The Real Deal Miami

Low end moves fastest in sales pickup

By Roger Drouin | May 21, 2009 11:58AM

Sales activity increased as the inventory of homes and condos in South Florida dropped in April, thanks mostly to steep discounts on bank-owned properties.

The number of single-family homes and condos on the market throughout Miami-Dade, Broward and Palm Beach counties dipped by 20 percent from October 2008 to the week ending May 18. The supply shrank from 107,527 properties to 85,706, according to area multiple listing service data.

From Miami Beach condos to single-family homes in Southwest Broward, homes are staying on the market for fewer days. In April, inventory on Miami Beach shrunk to a 15-month low, triggered by a 57 percent drop in average square foot sales prices, according to MLS statistics. Single-family home prices dropped 50 percent in Miami during the same time period.

About seven out of 10 home sales in the tri-county area are distressed sales, including either foreclosures or bank-approved short sales, said Peter Zalewski, founder of Bal Harbour-based real estate consultancy Condo Vultures.

First-time homebuyers want foreclosures in decent shape that require little or no work. These properties are rare and sell fast. Some homes get a dozen bidders, Zalewski said.

“The foreclosures are selling quick,” said Marci Trautenberg, a realtor with EWM Real Estate in Miami. “If they are priced right, they are selling within a week.”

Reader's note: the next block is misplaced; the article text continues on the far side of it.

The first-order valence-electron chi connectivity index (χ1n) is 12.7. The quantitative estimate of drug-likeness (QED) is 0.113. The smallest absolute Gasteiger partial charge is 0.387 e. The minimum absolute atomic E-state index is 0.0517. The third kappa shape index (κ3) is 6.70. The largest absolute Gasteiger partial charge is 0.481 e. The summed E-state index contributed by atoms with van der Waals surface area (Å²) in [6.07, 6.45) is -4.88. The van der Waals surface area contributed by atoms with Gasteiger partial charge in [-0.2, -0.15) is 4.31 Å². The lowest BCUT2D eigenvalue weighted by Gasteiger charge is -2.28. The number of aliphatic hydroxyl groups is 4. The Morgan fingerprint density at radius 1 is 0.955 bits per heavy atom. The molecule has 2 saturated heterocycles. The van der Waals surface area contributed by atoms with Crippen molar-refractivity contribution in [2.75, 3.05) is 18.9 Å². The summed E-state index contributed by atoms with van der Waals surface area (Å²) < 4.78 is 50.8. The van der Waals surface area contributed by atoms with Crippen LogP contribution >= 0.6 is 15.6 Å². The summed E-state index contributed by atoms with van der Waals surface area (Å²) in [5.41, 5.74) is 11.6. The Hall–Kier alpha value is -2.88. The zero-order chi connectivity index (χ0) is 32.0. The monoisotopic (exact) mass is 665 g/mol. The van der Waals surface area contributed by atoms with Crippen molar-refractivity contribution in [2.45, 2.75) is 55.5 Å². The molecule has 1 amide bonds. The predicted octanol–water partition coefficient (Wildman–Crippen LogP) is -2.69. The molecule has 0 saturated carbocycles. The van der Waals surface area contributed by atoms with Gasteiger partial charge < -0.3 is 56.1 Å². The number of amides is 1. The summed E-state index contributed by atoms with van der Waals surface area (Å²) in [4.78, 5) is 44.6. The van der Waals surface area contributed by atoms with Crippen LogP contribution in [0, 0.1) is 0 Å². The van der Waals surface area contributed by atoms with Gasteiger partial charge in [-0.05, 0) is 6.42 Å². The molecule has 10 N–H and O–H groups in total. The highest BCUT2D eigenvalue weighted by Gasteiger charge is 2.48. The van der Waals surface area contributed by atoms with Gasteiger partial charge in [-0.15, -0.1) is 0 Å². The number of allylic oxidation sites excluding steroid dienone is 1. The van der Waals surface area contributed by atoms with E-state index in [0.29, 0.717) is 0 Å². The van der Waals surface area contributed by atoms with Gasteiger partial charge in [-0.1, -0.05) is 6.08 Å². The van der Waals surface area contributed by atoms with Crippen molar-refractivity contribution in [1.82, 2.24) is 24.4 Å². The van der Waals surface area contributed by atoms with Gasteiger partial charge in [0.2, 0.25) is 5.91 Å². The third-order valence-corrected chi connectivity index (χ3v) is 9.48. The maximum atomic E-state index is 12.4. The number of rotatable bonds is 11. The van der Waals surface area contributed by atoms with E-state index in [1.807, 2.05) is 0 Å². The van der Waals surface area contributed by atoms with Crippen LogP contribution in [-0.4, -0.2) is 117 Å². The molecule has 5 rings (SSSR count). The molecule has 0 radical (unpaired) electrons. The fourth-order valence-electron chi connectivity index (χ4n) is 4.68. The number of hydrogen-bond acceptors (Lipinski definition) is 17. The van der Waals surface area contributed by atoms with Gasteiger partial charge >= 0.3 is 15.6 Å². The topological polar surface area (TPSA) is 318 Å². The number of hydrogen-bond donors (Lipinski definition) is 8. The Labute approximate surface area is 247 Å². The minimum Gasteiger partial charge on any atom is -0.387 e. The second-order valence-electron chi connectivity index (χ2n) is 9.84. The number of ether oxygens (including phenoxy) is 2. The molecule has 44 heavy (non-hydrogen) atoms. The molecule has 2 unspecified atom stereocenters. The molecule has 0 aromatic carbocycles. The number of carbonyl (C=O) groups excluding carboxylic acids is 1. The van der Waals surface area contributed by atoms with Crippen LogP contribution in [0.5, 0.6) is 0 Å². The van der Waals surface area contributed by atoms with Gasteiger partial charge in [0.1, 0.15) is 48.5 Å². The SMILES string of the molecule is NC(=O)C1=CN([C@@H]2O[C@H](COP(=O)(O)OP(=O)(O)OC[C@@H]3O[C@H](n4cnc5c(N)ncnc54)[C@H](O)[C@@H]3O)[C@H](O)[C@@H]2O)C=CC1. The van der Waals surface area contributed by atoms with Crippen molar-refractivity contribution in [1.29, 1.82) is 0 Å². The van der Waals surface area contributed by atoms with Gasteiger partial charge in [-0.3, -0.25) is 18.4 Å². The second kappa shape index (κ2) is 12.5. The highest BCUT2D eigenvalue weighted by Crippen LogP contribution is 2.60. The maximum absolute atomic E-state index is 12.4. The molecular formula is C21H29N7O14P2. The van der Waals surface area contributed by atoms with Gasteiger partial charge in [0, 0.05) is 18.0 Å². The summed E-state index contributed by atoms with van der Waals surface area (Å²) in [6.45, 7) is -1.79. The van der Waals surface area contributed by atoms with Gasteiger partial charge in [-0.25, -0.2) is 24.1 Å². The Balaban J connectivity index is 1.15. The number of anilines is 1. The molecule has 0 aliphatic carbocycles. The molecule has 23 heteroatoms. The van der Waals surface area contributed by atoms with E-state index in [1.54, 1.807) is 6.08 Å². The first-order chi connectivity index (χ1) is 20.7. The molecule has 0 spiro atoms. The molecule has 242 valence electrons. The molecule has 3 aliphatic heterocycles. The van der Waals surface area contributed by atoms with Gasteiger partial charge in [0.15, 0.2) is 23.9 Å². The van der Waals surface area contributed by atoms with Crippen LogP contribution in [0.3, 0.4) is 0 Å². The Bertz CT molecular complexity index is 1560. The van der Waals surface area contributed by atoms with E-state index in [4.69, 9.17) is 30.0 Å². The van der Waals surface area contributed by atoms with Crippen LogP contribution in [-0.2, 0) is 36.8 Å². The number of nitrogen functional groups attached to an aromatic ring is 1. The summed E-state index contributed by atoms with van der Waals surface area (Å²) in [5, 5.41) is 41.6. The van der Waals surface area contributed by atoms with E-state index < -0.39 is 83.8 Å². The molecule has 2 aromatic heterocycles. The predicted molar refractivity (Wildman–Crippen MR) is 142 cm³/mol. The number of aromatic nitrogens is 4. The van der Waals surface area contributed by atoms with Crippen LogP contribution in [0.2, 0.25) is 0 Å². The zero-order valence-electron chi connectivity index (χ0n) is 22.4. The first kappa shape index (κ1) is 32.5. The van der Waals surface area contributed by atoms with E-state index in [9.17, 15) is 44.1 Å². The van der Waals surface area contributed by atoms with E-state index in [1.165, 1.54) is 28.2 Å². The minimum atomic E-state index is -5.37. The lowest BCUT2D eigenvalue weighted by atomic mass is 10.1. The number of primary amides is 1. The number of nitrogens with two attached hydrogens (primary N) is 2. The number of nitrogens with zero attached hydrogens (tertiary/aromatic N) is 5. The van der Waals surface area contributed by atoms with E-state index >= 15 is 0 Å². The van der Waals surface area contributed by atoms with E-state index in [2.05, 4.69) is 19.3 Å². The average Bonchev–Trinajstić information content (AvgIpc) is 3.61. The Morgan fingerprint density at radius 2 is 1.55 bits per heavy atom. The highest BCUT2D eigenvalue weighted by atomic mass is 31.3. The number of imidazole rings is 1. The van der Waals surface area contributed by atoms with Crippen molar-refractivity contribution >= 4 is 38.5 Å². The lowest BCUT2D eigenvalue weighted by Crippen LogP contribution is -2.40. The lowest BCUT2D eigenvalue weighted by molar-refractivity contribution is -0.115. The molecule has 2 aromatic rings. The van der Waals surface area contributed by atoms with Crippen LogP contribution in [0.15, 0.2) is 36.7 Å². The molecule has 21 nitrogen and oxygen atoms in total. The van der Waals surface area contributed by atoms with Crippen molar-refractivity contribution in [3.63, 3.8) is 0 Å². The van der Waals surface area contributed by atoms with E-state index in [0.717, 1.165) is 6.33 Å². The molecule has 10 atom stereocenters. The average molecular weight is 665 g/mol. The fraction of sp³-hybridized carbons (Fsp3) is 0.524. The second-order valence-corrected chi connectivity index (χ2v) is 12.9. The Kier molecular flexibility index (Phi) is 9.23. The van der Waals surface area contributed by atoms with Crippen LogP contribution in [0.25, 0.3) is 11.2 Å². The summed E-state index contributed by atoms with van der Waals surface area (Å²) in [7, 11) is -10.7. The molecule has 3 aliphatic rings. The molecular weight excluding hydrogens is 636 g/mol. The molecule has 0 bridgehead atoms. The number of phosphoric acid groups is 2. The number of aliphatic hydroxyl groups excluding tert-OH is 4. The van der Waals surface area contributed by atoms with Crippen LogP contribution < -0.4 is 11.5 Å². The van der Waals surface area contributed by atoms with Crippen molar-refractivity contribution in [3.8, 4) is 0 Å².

Activity in single-family home sales picked up in early May, as many renters made the choice to buy, said Maji Pace Ramos, a realtor with Coldwell Banker in Miami who covers Miami Beach, Coconut Grove, the Biscayne Corridor and Southwest Broward.

“Anything under $300,000 is moving,” Pace Ramos said.

Condos — especially discounted foreclosures selling for $200,000 less than two years ago — are going fast in places like Aventura, Sunny Isles and Miami Beach. Buyers come from northern states and from Europe. Locals seeking waterfront homes are entering the market.

A non-water view condo on Miami Beach can sell for under $300,000. Units in older buildings in North Bay Village are going for less than $100,000. “People are starting to realize this is the bottom,” Trautenberg said. “I have been saying it for a while, but I finally believe this is the time. To think, right now you can buy a condo on the beach that you couldn’t buy for the same price most other places a year ago.”

The Beach Club on Hallandale Beach has drawn many buyers in the last month.

In 30 days, sellers made 12 pending sales and one closed deal, Trautenberg said. Six were short sales, five were regular sales and there was a pair of foreclosures.

A second round of foreclosures is expected to hit starting in July, but Pace Ramos doesn’t expect those homes to stay on the market for long. “It doesn’t matter because they are going so fast, and the investors are out,” Pace Ramos said.

Homes priced from $400,000 to $1 million are selling a little more slowly, while homes above $1 million are going quickly — if they are priced right.

“For some reason, a lot of those sellers are not dropping their prices. In the luxury market, it might take a little longer for people to realize they have to drop their prices for the inventory to move,” Pace Ramos said.

Realtors expect the inventory to shrink even more if lenders begin to open financing to more potential buyers. “A 650 credit score used to be considered good, but now 750 is required by many lenders,” Zalewski said.